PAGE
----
Ethiopia Boasts many of the World’s Most Iconic religious and Natural Sites
By Matt Martella
Ethiopia is a country that is deep in traditions, rich and religious significance, and filled with many great natural and man-made sights.
With a culture that is thousands of years old, Ethiopia has become the home of many legendary moments in human history, some of which have deep religious significance in Christianity, Islam, and Judaism.
Ethiopia’s modern culture celebrates its past with many festivals that welcome natives and foreigners alike. Ethiopia also has many fantastic natural sights, including an active volcano that you can see up close and personal.
Erta Ale, also known as Ethiopia’s smoking mountain, is one of the hottest, driest, and lowest places on earth and can only be reached by foot.
Located in the Afar region of northeastern Ethiopia, Erta Ale is the world’s only active volcano that is below sea level.
Inside the volcano is a bubbling sulfur lake which, due to the unlikely nature of the lake’s surface and the magma chambers below being in a constant state of convection, is a rare sight across the entire globe. If not for this incredible occurrence, the entire pool would solidify.
See it for Yourself!
Lucky for you, this exceptional sight can be seen in person. Ethiopian Holidays offers trips to Erta Ale in which travelers can even spend the night at the famous lava lake.
Adventurers will start on foot from the village of Dodom and embark on a 10.5-mile trek to Erta Ale. The group will be accompanied by trusty camels to carry their camping and sleeping gear.
Spending the night at the lava lake will let you see the boiling lava in its most magnificent form. If you are extra lucky, you may also get to see a “lava fountain” shoot out 6-to-13 feet in the air.
The Holy City of Axum
Located in Northern Ethiopia in the Tigray region, Axum has withstood 3,000 years of human history and is the home of the original Ark of the Covenant. Ethiopian tradition dictates that Menelik I, the son of King Solomon and Queen Sheba, brought the Ark of the Covenant to Aksum 3,000 years ago and founded the Solomonic dynasty.
Legend has it that the Ark is in the Chapel of the Tablet, but it is not accessible to the public by order of the Ethiopian government. Saint Mary’s church, which is considered to be the most important church in Ethiopia, is only open to men.
The “Stelae Park” is the home of a series of mysterious stone obelisks dating back to the 3rd and 4th centuries. These obelisks, also known as stelae, are theorized to have been used for funeral monuments for ancient rulers.
The tallest of the standing expertly crafted stelae is 23 meters tall. The actual tallest obelisk of the group is 33 meters long but has unfortunately collapsed, but if it still stood it would be the tallest obelisk in the world.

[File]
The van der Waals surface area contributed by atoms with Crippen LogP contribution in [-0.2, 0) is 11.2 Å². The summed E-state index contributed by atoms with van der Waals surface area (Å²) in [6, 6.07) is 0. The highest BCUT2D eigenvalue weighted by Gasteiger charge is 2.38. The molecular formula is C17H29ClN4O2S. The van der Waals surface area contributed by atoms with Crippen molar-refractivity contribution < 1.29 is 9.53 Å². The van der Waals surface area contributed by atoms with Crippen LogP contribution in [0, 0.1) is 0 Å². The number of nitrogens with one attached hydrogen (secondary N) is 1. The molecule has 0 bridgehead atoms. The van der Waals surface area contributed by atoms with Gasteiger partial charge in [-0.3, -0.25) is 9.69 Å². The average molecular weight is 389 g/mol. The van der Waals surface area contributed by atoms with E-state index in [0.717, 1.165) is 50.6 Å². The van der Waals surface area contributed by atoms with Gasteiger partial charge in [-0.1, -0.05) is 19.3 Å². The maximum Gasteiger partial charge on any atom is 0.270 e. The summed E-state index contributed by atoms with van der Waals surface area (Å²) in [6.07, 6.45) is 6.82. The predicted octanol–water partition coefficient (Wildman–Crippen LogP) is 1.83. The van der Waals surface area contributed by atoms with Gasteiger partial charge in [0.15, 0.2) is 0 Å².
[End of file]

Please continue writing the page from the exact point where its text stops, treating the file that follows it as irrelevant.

Just a short drive out of the city is the Tomb of King Kaleb, which features an impressive foundation, an exquisitely decorated tomb, and scripture inscriptions. You can also visit the Dungar Palace, which is widely rumored to be the ruins of the opulent Palace of Queen Sheba.
Irreechaa is a thanksgiving celebration in the traditional religion of the Oromos and has been taking place for over 6,000 years. The festivals attract all types of people to celebrate thankfulness, peace between man and nature, and the health of families and countries alike.
The Irreechaa festival marks two seasonal shifts. One is celebrated in May on top of the mountains to signify the end of the dry season and the coming of the rainy season.
The second festival comes between the end of September and early October and features a lot of praying for a good harvest as the dry season creeps forward.
The festival is based in the Oromos religion, which believes that the spirit is the power through which Waqaa (God) rules the world. The festival has deep religious significance, as it essentially works as the election season for the Ethiopian people.
The Irreechaa is a crucial part of the Gadaa system, which is a religious and political system in which every male member of the society who is of age can run for an administrative position.
The Dassanech of the Omo Valley
The Dassanech tribe resides in the Southern region of the Omo Delta and is the most southerly ethnic group of the Omo valley tribes. The Dassanech means “people of the Delta,” and their mastery of the land more than lives up to that title.
The Dassanech practice cultivation of crops, pastoralism, and fishing in order to survive in the arid climate of the Omo Delta. On top of that, the Dassanech tribe are also crocodile and hippopotamus hunters if they are low on food.
With huts made of sticks and branches called miede, the Dassanech can adapt swiftly to whatever the Omo Delta throws at them.
The Importance of The Dimmi
The Dimmi is one of the most important Dassanech ceremonies. The ceremony features a blessing of the first-born daughters when they are nine or ten years old to ensure the girl’s fertility for her future. After the ceremony, the father becomes an elder of the tribe.
The Dassanech is not strictly an ethnicity, meaning any man or woman can potentially join the tribe… as long as they agree to be circumcised. This has allowed the Dassanech tribe to include a wide variety of people throughout the hundreds of years of its existence.
Native Ethiopian Food
Injera is described by Ethiopian Holidays as “a sourdough tasting flatbread or pancake made from the indigenous and nutritious grains of Teff, which is both gluten-free and high in protein.”
The teff can be light or dark depending on your preference. Making injera takes a few days because the ground teff and water need to ferment.
Shiro is made from ground chickpeas and berbere, a red pepper unique to Ethiopia. Shiro is a popular fasting food amongst Ethiopians.
Foodies with a love for spicy food should check out Ethiopia, as spicy red peppers and chili pepper mixes are extremely common in their foods.